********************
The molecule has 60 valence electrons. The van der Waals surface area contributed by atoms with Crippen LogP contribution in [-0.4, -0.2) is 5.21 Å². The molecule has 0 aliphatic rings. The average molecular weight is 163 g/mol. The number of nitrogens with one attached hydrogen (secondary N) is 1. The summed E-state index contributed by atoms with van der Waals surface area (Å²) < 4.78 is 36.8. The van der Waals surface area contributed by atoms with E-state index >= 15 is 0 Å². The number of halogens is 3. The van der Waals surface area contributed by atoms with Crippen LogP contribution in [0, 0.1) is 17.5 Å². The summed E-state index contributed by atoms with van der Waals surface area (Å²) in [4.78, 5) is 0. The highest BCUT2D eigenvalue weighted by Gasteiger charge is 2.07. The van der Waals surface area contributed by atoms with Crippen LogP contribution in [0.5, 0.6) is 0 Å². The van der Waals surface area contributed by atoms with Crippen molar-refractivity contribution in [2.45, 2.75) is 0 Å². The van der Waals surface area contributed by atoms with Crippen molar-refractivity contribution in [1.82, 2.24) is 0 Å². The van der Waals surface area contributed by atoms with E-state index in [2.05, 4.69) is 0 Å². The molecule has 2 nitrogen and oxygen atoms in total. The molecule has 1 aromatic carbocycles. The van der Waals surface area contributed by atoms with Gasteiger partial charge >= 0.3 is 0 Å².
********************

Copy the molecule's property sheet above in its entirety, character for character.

The molecule has 60 valence electrons. The van der Waals surface area contributed by atoms with Crippen LogP contribution in [-0.4, -0.2) is 5.21 Å². The molecule has 0 aliphatic rings. The average molecular weight is 163 g/mol. The number of nitrogens with one attached hydrogen (secondary N) is 1. The summed E-state index contributed by atoms with van der Waals surface area (Å²) < 4.78 is 36.8. The van der Waals surface area contributed by atoms with E-state index >= 15 is 0 Å². The number of halogens is 3. The van der Waals surface area contributed by atoms with Crippen LogP contribution in [0, 0.1) is 17.5 Å². The summed E-state index contributed by atoms with van der Waals surface area (Å²) in [4.78, 5) is 0. The highest BCUT2D eigenvalue weighted by Gasteiger charge is 2.07. The van der Waals surface area contributed by atoms with Crippen LogP contribution in [0.5, 0.6) is 0 Å². The van der Waals surface area contributed by atoms with Crippen molar-refractivity contribution in [2.45, 2.75) is 0 Å². The van der Waals surface area contributed by atoms with Crippen molar-refractivity contribution in [1.82, 2.24) is 0 Å². The van der Waals surface area contributed by atoms with E-state index in [2.05, 4.69) is 0 Å². The molecule has 2 nitrogen and oxygen atoms in total. The molecule has 1 aromatic carbocycles. The van der Waals surface area contributed by atoms with Gasteiger partial charge >= 0.3 is 0 Å².